and that's the Art of Tennis as "Poetry in Motion."



Saturday, April 14, 2012

We lost! Why? Now what?

Well, our team lost!  Why?  So, what do we do?  These are important questions, if a team is to turn around a losing point, a losing game,  a losing set, or a losing match, to prevent a losing season.

These are questions that each member of a team should ask after each point, each game, each set, each match. 

But you can only ask these questions if you are comfortable with your partner.  This is one of the reasons members of a team should warm up together with the partner with whom they will be playing. 

And, of course, ideally, players should be recruited that are amendable to playing the style, the type of system of the sport that the coach teaches.  Football teams do it: ground game or aerial game;   Basketball teams do it: pressing man to man, or pick and cut.  Why not tennis?

Excuses are just that: "Excuses."  They don't instill confidence; and thus excuses will program you mentally to play poorly.

I've heard so many excuses, I've written them into a Poem.  If you don't mind reading further:

"My opponent too lucky, too young, too quick.

My racquet too heavy, too  small too new.

The Courts too dirty, too crack, too soft to play;

and, I'm too old, too blind, too cold, too hot, too tired to win."

So you didn't win.  During the match, did you change your style of play?  Did you try any different formation?  Did you have a strategy before starting your match?  If you don't start out with a game plan, you  won't know what to do to try and maybe win.

C. 2010 Dan Young, Sr. "The rock in your shoe;  The thorn in your side; The splinter under your nail."

Saturday, March 17, 2012

If not to be Competitive, Why Compete?

Over the winter months, I had been approached by two-maybe three players, who were members of the USTA, and invited me to play on their team.  Super Seniors it was called.

I am somewhat at odds with the USTA and the affect it has had on America's Tennis, from it's late arrival towards the younger player, and their silence on the instructional community, such that the USTA doesn't take a stand on "open stance" "Looped backswing" "two-hand versus one-hand backhand, so I had been reluctant to join the USTA, which was a requirement to play.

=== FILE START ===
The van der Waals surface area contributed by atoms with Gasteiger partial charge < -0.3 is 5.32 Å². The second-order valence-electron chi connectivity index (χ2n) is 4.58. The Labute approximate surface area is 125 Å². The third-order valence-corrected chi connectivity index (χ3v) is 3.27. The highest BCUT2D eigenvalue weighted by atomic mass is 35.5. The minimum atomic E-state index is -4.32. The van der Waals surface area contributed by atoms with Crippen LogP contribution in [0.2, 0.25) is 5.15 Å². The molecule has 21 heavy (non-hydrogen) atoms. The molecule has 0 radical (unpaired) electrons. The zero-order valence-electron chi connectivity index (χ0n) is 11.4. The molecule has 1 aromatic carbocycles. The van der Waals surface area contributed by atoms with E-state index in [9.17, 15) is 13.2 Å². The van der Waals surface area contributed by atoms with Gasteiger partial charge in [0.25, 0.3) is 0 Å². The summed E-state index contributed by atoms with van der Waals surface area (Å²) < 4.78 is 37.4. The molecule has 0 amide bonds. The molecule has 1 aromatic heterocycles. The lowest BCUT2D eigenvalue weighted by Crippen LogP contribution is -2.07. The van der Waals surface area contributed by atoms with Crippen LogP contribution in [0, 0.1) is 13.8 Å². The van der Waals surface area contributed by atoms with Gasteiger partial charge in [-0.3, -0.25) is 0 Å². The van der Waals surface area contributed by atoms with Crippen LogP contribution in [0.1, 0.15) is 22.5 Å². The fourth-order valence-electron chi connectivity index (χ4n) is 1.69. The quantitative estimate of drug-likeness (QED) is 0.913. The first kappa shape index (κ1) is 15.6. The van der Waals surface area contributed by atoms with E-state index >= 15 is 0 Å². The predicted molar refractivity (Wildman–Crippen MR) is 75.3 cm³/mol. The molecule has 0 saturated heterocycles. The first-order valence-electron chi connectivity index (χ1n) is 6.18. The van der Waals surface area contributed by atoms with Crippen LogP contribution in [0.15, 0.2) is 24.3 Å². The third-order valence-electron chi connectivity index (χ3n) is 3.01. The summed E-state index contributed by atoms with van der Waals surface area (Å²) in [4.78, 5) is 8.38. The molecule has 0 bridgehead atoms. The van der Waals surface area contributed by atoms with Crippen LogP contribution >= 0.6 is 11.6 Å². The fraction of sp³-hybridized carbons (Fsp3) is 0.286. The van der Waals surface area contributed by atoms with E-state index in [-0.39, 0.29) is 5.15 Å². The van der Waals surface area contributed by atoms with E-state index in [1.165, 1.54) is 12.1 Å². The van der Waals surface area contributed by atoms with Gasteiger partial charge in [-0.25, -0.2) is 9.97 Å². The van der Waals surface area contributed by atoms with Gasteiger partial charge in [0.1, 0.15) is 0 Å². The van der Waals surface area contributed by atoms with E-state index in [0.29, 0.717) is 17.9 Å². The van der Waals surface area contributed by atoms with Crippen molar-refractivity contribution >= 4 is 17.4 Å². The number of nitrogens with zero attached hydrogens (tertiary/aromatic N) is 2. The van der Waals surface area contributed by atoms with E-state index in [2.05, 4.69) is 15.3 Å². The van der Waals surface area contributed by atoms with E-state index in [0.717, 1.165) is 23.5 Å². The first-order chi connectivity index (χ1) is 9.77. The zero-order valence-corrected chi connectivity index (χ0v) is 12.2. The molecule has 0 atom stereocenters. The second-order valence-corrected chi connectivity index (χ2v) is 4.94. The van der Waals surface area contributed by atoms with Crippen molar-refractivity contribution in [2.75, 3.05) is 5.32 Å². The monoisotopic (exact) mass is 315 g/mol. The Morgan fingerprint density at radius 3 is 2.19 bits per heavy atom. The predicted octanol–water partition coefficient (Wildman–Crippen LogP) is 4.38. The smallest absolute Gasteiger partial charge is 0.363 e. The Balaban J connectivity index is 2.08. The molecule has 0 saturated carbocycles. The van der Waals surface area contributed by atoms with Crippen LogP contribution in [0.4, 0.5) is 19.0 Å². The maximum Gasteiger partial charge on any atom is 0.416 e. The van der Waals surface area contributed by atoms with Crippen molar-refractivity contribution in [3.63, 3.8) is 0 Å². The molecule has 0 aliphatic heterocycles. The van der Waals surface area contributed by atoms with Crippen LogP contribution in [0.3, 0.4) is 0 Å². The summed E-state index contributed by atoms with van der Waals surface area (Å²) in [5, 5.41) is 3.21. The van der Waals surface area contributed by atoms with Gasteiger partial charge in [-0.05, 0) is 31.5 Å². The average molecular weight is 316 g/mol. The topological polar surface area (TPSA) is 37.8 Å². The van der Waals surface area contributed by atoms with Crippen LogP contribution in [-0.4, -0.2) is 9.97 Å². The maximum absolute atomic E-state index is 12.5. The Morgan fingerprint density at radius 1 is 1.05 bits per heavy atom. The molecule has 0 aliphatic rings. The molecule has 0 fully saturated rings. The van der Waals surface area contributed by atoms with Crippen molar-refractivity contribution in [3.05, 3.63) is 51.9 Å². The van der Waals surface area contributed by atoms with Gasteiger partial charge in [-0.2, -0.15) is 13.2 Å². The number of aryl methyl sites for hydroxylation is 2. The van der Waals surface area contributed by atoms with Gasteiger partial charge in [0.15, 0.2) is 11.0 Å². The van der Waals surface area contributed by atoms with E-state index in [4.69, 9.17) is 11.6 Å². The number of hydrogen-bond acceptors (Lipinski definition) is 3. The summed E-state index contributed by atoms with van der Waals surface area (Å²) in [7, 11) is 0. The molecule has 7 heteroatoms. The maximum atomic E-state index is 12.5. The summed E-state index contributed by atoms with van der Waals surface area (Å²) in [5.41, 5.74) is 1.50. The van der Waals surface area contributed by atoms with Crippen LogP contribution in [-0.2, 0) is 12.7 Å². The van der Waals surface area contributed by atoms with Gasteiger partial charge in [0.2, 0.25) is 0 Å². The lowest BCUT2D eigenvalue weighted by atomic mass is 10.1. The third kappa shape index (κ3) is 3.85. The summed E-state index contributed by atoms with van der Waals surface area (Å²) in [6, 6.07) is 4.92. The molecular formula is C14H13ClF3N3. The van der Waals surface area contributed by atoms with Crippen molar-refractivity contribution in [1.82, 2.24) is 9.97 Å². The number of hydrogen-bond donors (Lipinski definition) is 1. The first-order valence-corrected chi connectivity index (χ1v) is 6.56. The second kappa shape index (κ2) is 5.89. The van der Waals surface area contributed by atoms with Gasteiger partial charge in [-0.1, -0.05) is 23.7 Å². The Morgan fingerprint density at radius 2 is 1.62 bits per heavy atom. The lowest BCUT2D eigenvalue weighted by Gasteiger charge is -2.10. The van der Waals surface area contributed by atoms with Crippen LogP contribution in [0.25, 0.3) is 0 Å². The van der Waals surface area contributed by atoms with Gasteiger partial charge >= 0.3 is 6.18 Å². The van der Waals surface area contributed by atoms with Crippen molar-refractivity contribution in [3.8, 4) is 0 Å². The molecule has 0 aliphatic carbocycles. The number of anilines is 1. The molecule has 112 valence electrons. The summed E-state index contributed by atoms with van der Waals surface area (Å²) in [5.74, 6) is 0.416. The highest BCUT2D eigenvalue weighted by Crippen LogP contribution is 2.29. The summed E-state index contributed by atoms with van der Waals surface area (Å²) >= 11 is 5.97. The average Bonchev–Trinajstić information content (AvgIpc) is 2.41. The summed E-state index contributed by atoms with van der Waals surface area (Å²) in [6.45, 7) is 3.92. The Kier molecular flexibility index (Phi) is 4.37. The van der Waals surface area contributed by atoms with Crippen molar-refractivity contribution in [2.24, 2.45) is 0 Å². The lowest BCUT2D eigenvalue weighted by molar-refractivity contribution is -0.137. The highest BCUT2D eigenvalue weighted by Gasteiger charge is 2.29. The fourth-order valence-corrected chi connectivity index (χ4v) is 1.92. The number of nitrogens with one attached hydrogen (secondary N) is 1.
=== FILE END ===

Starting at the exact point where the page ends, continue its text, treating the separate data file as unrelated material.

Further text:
Further, the warm-up on the courts that I'm seeing called: "Short Ball," in my opinion is a waste of time, because when players are ten to fifteen feet from the net their goal and need is to be volleying "on the fly," not looping forehands and backhands at the net.

When I heard Super Seniors, I thought maybe someone had already taken my idea of demonstrating what tennis should look like, and was running with it, thus I was expecting I would have to work to establish myself, and my game to play with the team.  Man was I wrong!

I had earlier attempted to recruit skilled talented players for a team that would go around locally and demonstrate at local clubs what tennis could be like.  No explanation has been given about why these players I asked didn't desire to commit, so I expect someone will see the possibility.

But the Super Seniors I referred to refers not to the skill level, but the age level of the player.  That has thrown me for a loop.  Players commit to play, but they have other engagements that prevent their availability for practice and matches, so it becomes difficult for a player, let alone a coach, to establish enough camaraderie between players or with the players, to form a compatible team willing to work at tennis and make the sacrifices that create winners.

There are players who use unorthodox strokes, i.e, no backhand; but a lefthand forehand, and a right hand forehand; then there are others who switch because of the difficulty of the shot they are attempting, and though they are competitive at times, there tennis style will always relegate them as someone who plays tennis; but not a Tennis Player per se.

There's a big difference.

Practice, and practice matches, regardless of when and where they are played, or against whom, in preparation for league play, should always  carry over to game day; and when it does not;  Hey! it can affect play,  team morale, and player confidence.

It's competence, confidence and "can do" attitude that makes teams winners.

That's the Talk of the Town from my perspective on Tennis.